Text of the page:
In a given hypotheses testing problem, the maximum probability with which we would be willing to tolerate the occurrence of type I error is called level of significance of the test.

**LEVEL OF SIGNIFICANCE, CRITICAL** **REGION AND CRITICAL VALUE(S)**

In a given hypotheses testing problem, the *maximum probability*
with which we would be willing to tolerate the occurrence of type I error is
called **level
of significance** of the test. This probability is usually denoted by ‘*α*’.
Level of significance is specified before samples are drawn to test the
hypothesis.

The level of significance normally chosen in every hypotheses
testing problem is 0.05 (5%) or 0.01 (1%). If, for example, the level of
significance is chosen as 5%, then it means that among the 100 decisions of
rejecting the null hypothesis based on 100 random samples, maximum of 5 of
among them would be wrong. It is emphasized that the 100 random samples are
drawn under identical and independent conditions. That is, the null hypothesis *H*_{0}
is rejected wrongly based on 5% samples when *H*_{0} is actually
true. We are about 95% confident that we made the right decision of rejecting *H*_{0}.

**Critical region **in a hypotheses testing problem is a subset of
the sample space whose** **elements lead to rejection of *H*_{0}. Hence, its
elements have the dimension as that of the sample size, say, *n*(*n* >
1). That is,

Critical Region = { * x* = (

A subset of the sample space whose elements does not lead to
rejection of *H _{0}* may be termed as

**S** = {Critical Region} U {Acceptance Region}.

Test statistic, a function of statistic(s) and the known value(s)
of the underlying parameter(s),is used to make decision on H_{0}.
Consider a hypotheses testing problem, which uses a** test statistic **t ( __X__) and a constant c for deciding on H_{0}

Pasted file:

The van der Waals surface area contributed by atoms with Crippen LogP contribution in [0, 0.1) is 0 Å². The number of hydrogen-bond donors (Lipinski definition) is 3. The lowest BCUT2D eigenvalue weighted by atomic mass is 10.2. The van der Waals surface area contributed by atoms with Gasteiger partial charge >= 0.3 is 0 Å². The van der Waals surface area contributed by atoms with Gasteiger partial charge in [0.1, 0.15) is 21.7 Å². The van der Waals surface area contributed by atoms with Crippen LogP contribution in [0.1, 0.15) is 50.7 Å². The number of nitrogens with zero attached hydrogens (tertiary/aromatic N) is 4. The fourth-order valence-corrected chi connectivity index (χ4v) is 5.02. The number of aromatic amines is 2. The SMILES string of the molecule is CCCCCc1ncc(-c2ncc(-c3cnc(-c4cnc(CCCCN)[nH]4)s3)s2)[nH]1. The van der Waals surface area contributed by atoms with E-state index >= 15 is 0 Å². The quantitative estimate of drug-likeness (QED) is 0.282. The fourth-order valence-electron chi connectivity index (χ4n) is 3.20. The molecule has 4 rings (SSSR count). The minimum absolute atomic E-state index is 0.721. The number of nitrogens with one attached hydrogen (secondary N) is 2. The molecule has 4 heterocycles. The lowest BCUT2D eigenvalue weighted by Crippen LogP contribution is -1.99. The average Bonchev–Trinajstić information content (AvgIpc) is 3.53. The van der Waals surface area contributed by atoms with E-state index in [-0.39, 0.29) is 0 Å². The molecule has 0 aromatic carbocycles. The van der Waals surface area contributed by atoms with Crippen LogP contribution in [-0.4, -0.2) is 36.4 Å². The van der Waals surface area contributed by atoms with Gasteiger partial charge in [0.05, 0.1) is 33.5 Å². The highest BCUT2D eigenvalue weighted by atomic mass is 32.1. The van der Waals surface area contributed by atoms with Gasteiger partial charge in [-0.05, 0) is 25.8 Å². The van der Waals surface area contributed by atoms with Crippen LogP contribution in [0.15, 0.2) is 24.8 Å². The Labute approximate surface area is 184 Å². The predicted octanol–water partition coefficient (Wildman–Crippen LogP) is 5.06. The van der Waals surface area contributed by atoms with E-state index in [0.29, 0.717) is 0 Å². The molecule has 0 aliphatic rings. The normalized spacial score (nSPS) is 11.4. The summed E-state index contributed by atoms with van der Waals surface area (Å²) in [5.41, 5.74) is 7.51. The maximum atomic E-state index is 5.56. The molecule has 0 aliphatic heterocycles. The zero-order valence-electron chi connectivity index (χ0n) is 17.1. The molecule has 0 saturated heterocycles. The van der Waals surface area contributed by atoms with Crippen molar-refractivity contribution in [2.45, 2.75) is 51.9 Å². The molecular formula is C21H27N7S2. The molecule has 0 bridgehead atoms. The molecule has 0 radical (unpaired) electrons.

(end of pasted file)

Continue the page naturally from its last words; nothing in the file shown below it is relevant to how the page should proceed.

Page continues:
. Suppose that H_{0} is rejected, when t(__x__) > c . It is to be
noted here that t ( __X__) is a scalar and is of dimension one. Its sampling
distribution is a univariate t (__X__) satisfying the condition t ( x) >
c will identify the probability distribution. The values of samples in the
sample space, which lead to rejection of H_{0}. It does not mean that {
t | t(* x*) > c } is the
corresponding critical region. The value ‘c’, distinguishing the elements of
the critical region and the acceptance region, is referred to as

**Example 1.4**

Suppose an electrical equipment manufacturing industry receives
screws in lots, as raw materials. The production engineer decides to reject a
lot when the number of defective screws is one or more in a randomly selected
sample of size 2.

Then, *X*_{1}
and *X*_{2} are *iid* random variables and they have the *Bernoulli* (*P*) distribution.

Let *H*_{0} : *P* = 1/3 and *H*_{1}
: *P* = 2/3

The sample space is S
= {(0,0),(0,1),(1,0),(1,1)}

If *T*(*X*_{1}, *X*_{2}) represents
the number of defective screws, in each random sample, then the statistic *T*(*X*_{1},
*X*_{2}) = *X*_{1} + *X*_{2} is a random
variable distributed according to the *Binomial* (2*, P*)
distribution. The possible values of *T*(*X*_{1}, *X*_{2})
are 0, 1 and 2. The values of *T*(*X*_{1}, *X*_{2})
which lead to rejection of *H*_{0} constitute the set {1,2}.

But, the critical region is defined by the elements of S corresponding to *T*(*X _{1}*,

Thus, the critical region is {(0,1), (1,0), (1,1)} whose dimension
is 2.

**Note 8: **When the sampling distribution is continuous, the set of values of** ***t*** **(** ***X*)** **corresponding to the
rejection rule will be an interval or union of intervals depending on the
alternative hypothesis. It is empahazized that **these intervals identify the elements of critical region,
but they do not** **constitute the critical region**.

When the sampling distribution of the test
statistic *Z* is a normal distribution,
the critical values for testing *H*_{0}
against the possible alternative hypothesis at two different levels of significance,
say 5% and 1% are displayed in Table 1.6.

**Table 1.6 **Critical values of the Z
statistic

Tags : Definition, Example Solved Problems | Statistics , 12th Statistics : Chapter 1 : Tests of Significance - Basic Concepts and Large Sample Tests

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12th Statistics : Chapter 1 : Tests of Significance - Basic Concepts and Large Sample Tests : Level of Significance, Critical Region and Critical Value(S) | Definition, Example Solved Problems | Statistics

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